Tony Musante as Eddie Hagan, smooth and ruthless fringe mobster
Kansas City, Summer 1931
Film: The Grissom Gang
Release Date: May 28, 1971
Director: Robert Aldrich
Costume Designer: Norma Koch
WARNING! Spoilers ahead!
Based on James Hadley Chase’s controversial novel No Orchids for Miss Blandish, Robert Aldrich’s sweat-soaked Depression-set crime drama The Grissom Gang hardly features the finest or most inspiring of that elegant era’s sartorialism, but it does showcase unique and interesting approaches to 1930s menswear, particuarly in the wardrobe of the slick underworld dandy Eddie Hagan (Tony Musante).
A hardworking actor throughout his six-decade career who was born 83 years ago tomorrow, Musante’s signature role is considered to be the gritty police series Toma but he declined to continue the show after a single season, a move that the actor never regretted despite many commenting that it would have launched him to stardom. Instead, the show was retooled for Robert Blake and renamed Baretta while many of the writers and crew went on to work at The Rockford Files.
Not long before Toma, Musante joined the ensemble cast of The Grissom Gang, co-starring the always reliable Scott Wilson and Kim Darby, two years removed from her role as the precocious Mattie Ross in True Grit. While Wilson’s dimwitted gang leader Slim has fallen head-over-heels for the gang’s sophisticated kidnap victim Barbara Blandish (Darby), Eddie has taken up with Anna Borg (Connie Stevens), a platinum blonde torch singer tangentially connected to the Grissom Gang.
Eddie: How come you never get your ass out of bed?
Anna: Well, it’s the place you seem to like it the most.
Between tossing coffee mugs (full of coffee, of course) and profanity-laced insults between them, the couple seems destined—or perhaps doomed—for the mutually destructive relationships associated with gangsters and their molls. Unfortunately, their domestic non-bliss is interrupted by the arrival of private eye Dave Fenner (Robert Lansing), who easily tricks the brassy singer into volunteering information about the Blandish kidnapping case. Eddie unexpectedly returns home just in time to find Anna spilling the beans to Fenner, who smoothly knocks Eddie upside the head with his briefcase on his way out the door.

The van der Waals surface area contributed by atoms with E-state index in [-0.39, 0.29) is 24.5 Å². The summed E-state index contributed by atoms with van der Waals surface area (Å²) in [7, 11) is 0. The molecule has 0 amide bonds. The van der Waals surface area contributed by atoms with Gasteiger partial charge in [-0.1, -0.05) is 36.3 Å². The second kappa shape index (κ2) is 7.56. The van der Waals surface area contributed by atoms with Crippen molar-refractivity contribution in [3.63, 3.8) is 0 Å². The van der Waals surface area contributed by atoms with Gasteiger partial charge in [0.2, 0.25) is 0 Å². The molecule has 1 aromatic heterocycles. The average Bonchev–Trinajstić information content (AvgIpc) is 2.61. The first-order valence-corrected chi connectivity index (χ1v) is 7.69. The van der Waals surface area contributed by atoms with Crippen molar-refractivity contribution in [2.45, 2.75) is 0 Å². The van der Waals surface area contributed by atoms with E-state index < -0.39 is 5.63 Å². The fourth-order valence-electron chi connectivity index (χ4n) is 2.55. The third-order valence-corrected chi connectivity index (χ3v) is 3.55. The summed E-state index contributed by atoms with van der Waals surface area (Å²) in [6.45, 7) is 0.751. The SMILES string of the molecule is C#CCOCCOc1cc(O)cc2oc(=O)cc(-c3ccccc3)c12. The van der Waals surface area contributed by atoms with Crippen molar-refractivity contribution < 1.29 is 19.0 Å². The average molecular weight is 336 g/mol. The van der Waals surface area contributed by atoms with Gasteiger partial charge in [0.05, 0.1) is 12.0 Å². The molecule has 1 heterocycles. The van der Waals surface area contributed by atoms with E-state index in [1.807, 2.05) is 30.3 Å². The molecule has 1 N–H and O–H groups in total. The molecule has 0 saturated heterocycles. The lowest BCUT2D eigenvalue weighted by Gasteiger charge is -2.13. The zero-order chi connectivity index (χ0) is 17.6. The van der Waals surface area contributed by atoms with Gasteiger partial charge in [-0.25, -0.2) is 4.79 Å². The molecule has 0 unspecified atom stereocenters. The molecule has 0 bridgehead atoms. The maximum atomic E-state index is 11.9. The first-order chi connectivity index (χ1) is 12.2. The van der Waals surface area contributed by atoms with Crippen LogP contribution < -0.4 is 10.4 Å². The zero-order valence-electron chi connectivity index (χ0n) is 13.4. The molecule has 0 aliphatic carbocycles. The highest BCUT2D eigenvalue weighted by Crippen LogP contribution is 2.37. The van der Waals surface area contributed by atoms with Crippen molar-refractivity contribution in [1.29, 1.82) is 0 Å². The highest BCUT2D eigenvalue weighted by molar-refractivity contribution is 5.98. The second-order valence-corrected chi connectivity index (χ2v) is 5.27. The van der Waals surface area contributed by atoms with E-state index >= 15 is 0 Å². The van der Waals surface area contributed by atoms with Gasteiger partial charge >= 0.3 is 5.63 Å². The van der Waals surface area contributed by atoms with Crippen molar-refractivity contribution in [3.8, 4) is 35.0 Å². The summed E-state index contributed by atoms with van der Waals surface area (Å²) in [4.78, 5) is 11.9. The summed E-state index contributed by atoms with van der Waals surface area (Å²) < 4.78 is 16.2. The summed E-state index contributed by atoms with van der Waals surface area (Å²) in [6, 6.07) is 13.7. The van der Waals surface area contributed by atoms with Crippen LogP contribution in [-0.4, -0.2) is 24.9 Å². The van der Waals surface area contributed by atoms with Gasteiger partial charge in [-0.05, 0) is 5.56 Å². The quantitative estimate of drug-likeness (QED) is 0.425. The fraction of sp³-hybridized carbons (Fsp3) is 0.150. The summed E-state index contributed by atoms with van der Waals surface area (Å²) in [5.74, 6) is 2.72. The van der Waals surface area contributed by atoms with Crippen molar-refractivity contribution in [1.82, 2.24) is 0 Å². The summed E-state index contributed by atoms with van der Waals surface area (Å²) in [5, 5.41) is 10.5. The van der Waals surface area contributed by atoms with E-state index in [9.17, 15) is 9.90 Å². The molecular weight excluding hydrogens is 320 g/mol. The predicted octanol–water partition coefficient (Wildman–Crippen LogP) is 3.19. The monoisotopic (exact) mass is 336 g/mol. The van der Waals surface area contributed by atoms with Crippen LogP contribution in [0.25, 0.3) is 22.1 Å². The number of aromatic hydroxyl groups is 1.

Eddie’s pride takes a greater hit than his aching head when he realizes just how much Anna really knew about the crime. The dramatic floozy herself starts connecting the dots, realizing Eddie’s involvement in not only the kidnapping but the death of her former paramour, Frankie Connor (Michael Baseleon). Anna reaches for the .35-caliber Smith & Wesson in her drawer, but Eddie’s got the drop on her and ends the singer’s life with three shots from his Colt .32.
To this point, Eddie had always tried to maintain a level of sophistication to rise above the ruffians of the Grissom Gang, but Anna’s murder awakens his ugly violent side. In need of female companionship, Eddie corners Barbara and is about to force himself on her before a knife-wielding Slim Grissom slips into the room, recognizing Eddie’s intentions for the kidnapped heiress that Slim has fallen in love with, and slick Eddie’s era of outsmarting the Grissom Gang comes to a violent end.
What’d He Wear?
Eddie Hagen is hardly the model of ’30s sartorial perfection, though he enjoys the distinction of being the best dressed member of the scrappy Grissom Gang by virtue of wearing not only interesting suits, jackets, shirts, and ties, but also clothes that actually fit.
The tan single-breasted jacket is patterned in a subtle, low-contrast plaid and styled with short peak lapels that roll to a three-button front. This single-breasted, peak-lapel style was first popularized during the 1920s as menswear transitioned toward emphasizing athletic silhouettes with strong shoulders and suppressed waists. Eddie’s ventless jacket also has a welted breast pocket, straight flapped hip pockets, and two non-functioning, spaced-apart buttons on each cuff.
Despite the bleak nature of the Great Depression and the resulting somber approach to menswear, many men’s clothiers were having more fun with their tie patterns, a tradition that would explode with the post-WWII “Bold Look” of wild designs on “kipper ties” with blades fattening out to 5-6 inches. As crime dominated the headlines during the 1930s, gangsters would flaunt their wealth and status by wearing loud patterns that clearly took some expense to create.
Eddie’s cream silk tie, a precursor to the 1940s Bold Look fashions, consists of an abstract black amoebic pattern, reinforced with a thinner red pattern weaving in and around it, with each amoebic blob containing an imperfect bullseye-like shape of two red rounded squares encircling a red dot. A gold tie bar with a wide name plate is clipped askew a few inches above the tip.
Eddie wouldn’t be Eddie if he wasn’t mixing various stripes and patterns all in one outfit. His linen shirt is striped with six sets of thin gray stripes on an ecru ground that, from a distance, have the effect of wide block stripes. The shirt has a plain front and two-button squared cuffs, and he keeps the point collar fastened under the tie knot with a gold collar pin that he keeps pinned to the left collar leaf even after removing his tie and unbuttoning the neck of his shirt.